4. Public scrutiny of hospital pay will not go away anytime soon. As long as salaries and benefits are reported, they will always be a source of ire and discussion. But compensation committees are increasingly trying to heed the voices of dissent. "Boards are a lot more engaged, cautious and skeptical than they were five to six years ago," Dr. Bjork said. "They are slowing salary growth and are questioning above-average salaries."

5. Paying the median is not always easy. Most hospitals and health systems ideally want to pay their top brass in the 50th percentile and a median package. However, because there is a high amount of hospital CEO turnover, it has become more difficult for boards to start at the middle.

"It's very difficult to recruit the median," Dr. Bjork said. "If you are replacing any executive, you likely have to pay more than person who left, unless you promote internally."

Tim Rice, CEO of Cone Health in Greensboro, N.C., agreed, saying when he first made his way up the ranks internally, his compensation was below the median. However, the board had sound policies in place, and explained them well, so it didn't appear as if the board was "shooting darts at a dart board."

6. CEO annual salary increases will be modest, at best, for the foreseeable future. In 2012, executive compensation increased approximately 3 percent year-over-year, and Dr. Bjork sees much of the same in the future. "It's probably going to be 3 percent for next three to five years, perhaps lower, if reimbursement continues to get squeezed."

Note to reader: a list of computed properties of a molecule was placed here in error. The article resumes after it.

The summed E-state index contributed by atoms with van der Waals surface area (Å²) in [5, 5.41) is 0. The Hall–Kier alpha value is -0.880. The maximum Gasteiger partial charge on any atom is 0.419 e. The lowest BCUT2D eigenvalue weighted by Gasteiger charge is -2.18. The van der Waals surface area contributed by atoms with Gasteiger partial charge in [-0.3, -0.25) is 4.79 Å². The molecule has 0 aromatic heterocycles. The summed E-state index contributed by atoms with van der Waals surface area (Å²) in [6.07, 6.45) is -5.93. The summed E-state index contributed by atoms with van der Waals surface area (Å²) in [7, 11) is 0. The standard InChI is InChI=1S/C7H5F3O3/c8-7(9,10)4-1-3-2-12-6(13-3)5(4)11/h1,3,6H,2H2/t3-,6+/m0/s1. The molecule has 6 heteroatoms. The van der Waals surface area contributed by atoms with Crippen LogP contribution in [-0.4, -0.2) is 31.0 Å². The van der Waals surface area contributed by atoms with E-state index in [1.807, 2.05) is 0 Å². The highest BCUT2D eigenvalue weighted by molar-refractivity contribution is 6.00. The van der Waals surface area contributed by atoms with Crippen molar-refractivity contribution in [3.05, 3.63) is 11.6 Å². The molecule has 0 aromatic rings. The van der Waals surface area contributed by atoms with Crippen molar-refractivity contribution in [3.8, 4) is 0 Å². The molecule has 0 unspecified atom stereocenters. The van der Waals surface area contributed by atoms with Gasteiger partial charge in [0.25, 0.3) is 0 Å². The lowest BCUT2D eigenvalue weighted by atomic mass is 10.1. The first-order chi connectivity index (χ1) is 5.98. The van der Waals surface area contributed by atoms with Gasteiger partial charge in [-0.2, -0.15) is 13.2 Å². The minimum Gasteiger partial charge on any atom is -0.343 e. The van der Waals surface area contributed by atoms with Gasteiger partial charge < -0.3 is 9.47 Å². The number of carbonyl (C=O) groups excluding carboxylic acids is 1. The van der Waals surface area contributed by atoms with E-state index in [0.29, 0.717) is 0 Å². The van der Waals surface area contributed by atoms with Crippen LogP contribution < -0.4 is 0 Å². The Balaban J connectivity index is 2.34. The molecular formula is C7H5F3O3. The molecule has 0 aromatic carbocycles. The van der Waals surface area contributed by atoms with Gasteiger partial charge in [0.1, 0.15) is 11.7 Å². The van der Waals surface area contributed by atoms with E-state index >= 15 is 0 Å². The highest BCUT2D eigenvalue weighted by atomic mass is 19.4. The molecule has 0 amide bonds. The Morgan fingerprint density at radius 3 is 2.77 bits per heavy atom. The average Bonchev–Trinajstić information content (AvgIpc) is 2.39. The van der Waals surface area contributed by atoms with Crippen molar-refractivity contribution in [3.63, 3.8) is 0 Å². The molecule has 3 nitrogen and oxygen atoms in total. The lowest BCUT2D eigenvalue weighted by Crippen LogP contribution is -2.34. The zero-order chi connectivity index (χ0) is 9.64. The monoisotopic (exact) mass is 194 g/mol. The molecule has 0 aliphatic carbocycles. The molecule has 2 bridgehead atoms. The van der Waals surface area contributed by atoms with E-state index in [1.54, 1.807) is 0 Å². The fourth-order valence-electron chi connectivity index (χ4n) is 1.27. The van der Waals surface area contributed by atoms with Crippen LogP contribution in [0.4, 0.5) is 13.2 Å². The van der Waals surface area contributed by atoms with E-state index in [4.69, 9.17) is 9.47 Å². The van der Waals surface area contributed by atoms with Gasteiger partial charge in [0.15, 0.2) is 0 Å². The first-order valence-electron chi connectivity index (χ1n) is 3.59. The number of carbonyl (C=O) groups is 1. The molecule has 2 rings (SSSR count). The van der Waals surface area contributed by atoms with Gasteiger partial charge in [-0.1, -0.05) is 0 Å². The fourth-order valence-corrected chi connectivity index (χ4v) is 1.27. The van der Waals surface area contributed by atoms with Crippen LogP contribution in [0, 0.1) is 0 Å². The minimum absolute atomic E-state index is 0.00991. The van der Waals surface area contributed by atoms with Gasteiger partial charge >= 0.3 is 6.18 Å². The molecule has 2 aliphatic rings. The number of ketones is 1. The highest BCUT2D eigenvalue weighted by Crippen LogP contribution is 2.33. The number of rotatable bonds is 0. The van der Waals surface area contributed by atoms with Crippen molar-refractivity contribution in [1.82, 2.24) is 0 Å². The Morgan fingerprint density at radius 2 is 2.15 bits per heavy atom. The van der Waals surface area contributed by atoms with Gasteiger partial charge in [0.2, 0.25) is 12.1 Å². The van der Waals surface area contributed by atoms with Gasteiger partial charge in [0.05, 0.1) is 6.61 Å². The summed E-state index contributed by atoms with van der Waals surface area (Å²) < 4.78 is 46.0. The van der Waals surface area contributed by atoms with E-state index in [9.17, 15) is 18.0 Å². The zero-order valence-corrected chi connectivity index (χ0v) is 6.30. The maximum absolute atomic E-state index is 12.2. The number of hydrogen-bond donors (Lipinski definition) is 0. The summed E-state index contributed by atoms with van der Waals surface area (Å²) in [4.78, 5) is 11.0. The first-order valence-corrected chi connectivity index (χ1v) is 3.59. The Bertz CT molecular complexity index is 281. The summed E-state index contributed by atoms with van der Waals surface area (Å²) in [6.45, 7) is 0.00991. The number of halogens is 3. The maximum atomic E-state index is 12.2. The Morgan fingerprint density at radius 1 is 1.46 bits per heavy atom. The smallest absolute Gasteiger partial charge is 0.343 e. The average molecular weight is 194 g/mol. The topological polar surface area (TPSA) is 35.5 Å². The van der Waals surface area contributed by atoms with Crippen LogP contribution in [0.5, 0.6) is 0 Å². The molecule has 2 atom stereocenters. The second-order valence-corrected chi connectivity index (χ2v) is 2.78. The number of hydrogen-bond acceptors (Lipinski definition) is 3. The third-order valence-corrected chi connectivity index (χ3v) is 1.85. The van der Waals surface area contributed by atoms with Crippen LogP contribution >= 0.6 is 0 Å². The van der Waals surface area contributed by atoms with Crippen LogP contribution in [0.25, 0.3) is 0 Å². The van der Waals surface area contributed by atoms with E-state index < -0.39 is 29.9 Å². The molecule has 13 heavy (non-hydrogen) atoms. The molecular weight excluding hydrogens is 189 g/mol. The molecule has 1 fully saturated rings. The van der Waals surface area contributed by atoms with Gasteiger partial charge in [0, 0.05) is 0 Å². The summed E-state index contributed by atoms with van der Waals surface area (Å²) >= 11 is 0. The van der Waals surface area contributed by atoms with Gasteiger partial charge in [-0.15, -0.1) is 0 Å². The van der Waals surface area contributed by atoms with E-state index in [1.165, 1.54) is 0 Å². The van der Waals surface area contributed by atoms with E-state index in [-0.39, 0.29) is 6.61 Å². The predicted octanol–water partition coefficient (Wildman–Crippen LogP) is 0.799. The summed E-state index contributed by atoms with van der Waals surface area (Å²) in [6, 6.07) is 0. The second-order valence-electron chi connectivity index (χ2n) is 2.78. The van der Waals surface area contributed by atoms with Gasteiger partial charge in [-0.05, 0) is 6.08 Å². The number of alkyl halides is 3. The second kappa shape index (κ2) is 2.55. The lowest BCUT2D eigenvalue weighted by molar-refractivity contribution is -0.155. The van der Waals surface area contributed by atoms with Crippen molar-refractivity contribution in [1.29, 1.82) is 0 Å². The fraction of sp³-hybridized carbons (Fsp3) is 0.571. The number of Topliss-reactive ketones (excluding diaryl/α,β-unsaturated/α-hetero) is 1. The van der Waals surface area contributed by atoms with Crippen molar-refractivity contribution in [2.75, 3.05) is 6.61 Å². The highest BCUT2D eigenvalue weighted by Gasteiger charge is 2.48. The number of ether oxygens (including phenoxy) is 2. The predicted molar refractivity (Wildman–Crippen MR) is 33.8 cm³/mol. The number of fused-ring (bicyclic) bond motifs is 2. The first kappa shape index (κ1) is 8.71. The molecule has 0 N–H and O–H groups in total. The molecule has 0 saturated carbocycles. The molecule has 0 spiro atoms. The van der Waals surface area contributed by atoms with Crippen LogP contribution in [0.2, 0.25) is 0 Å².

7. Incentive programs are evolving to include quality and performance. Annual incentive plans are almost universal for hospital and health system executives today, but Mr. Rice of Cone Health mentioned that performance and quality measures are becoming a bigger piece of that puzzle. "We are definitely more community-centric in those goals," he said.

8. Perquisites are disappearing. Car allowances, country club memberships and other commonplace perquisites of the past are falling by the wayside, as many view them as unnecessary today, Dr. Bjork says. However, hospital boards are instead folding the value of those perks into the base salaries or allowances. CEOs are not outwardly receiving a car allowance, for example, but a boost in salary could go toward that.

9. Practicing sound compensation strategies makes your life easier. All three hospital CEOs on the panel emphasized the importance of being proactive and transparent in their compensation efforts. They said taking that type of approach on a difficult topic makes it more palatable for the community.

"Since I first moved into the sector, the dynamic has changed a lot," Mr. Rice said. "It's so much better when you know the [compensation] policy and plan, and it's worth doing the work."

"No matter how well or poor your organization is doing, compensation is an uncomfortable topic for most people," Mr. Fosdick added. "The bottom line is, the earlier you start and the better educated everyone is, the better we can confront the challenges of today."